Minerals and Their Benefits

There is not enough scientific proof that any mineral soaks actually benefit your health.  The skin acts to protect the rest of your body by stopping elements from entering your bloodstream.

That said, there may be some benefit from mineral baths.  The following are the common minerals you will experience from a mineral bath.  

  • Calcium – A chemical that assists in strong bones, it can also leave your skin feeling more hydrated and soft.
  • Sulfate – In natural springs this is the chemical that smells like rotten eggs.  It is one of the chemicals in Epsom Salts.  It is promoted to enhance skin health and reduce joint pain.
  • Magnesium – This is the other component of Epsom Salts.  Claims to regulate blood pressure and blood glucose.
  • Lithium – Some spas provide this gas to promote effervescence and an enhanced mood
  • Zinc – Benefits skin health and can actually treat some skin conditions

There are many other chemicals and additives for a mineral bath.  Ask your spa staff what their pools contain.  Ask them the benefits.  So many spas that I researched make several claims, but I’m just not sure the science backs them up.

I’ve also researched relaxing bath products in this post: What To Put In Your Bath For a Relaxing Experience. Check it out for more information.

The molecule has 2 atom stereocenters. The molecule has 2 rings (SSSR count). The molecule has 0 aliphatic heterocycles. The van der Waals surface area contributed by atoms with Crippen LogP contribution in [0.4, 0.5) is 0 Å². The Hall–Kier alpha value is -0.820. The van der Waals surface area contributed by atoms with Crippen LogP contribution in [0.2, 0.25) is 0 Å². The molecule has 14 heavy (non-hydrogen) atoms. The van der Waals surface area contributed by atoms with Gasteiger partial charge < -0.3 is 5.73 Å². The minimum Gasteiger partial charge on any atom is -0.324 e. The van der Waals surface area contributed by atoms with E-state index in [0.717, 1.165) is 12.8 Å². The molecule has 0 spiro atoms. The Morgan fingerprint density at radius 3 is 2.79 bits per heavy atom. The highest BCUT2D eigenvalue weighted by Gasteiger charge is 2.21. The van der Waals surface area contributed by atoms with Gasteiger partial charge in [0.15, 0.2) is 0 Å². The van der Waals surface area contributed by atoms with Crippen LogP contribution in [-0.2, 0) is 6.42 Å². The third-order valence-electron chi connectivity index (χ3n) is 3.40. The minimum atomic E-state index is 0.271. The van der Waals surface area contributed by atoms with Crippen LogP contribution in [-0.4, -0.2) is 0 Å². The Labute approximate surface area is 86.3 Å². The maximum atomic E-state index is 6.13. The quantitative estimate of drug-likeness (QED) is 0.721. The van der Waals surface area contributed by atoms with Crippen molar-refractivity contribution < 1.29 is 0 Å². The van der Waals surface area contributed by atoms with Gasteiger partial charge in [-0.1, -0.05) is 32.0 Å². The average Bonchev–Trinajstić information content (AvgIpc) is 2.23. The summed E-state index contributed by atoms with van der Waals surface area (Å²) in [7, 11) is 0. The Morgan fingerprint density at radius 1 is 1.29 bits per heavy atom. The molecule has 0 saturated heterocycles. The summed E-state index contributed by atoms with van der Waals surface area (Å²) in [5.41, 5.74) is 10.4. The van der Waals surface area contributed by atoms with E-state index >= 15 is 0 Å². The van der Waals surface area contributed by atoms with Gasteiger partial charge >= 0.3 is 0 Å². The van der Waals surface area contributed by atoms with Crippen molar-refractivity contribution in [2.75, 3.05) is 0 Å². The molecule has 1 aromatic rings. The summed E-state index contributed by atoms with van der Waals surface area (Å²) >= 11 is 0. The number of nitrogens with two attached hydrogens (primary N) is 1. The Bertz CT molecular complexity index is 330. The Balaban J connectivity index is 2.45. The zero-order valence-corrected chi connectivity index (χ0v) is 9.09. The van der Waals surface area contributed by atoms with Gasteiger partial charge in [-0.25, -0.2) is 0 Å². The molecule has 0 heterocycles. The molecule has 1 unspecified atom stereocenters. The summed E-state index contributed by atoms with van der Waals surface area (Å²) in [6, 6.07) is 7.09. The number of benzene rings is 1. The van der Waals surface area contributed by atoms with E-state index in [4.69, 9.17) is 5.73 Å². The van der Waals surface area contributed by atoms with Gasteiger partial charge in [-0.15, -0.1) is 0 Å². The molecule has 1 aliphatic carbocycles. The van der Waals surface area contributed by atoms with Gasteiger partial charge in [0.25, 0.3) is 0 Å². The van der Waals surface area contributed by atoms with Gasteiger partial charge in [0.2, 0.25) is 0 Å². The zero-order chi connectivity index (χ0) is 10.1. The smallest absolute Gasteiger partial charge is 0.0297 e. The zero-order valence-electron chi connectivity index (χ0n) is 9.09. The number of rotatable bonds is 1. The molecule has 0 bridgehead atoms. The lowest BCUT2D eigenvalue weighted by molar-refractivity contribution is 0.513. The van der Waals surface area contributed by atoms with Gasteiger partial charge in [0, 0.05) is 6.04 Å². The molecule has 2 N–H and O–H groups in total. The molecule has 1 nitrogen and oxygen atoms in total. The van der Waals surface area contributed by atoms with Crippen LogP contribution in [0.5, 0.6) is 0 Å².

Why Would You Want to Take a Mineral Bath?

Let’s agree that you want to bathe to get clean.  Also, you may want to destress, calm down and relax.  Maybe you need some quiet time alone.  Well a bath can do that for you.

But a mineral bath can add to the experience.  What a great deal!  You can treat your skin while you relax.  Or relieve some pain by adding a mineral.  Or calm the aching in your joints.  

You really have nothing to lose but a few dollars by investing in some minerals to find out if a mineral bath will be helpful to your needs.  Or visiting a spa that boasts mineral pools.  And maybe get a massage?  Now we’re talking!

Are There Any Harmful Side Effects To Mineral Baths?

There are some precautions you should take when soaking in a mineral bath.  They are:

  • If you have heart issues, don’t soak too long or at too high a temperature.  May cause dizziness.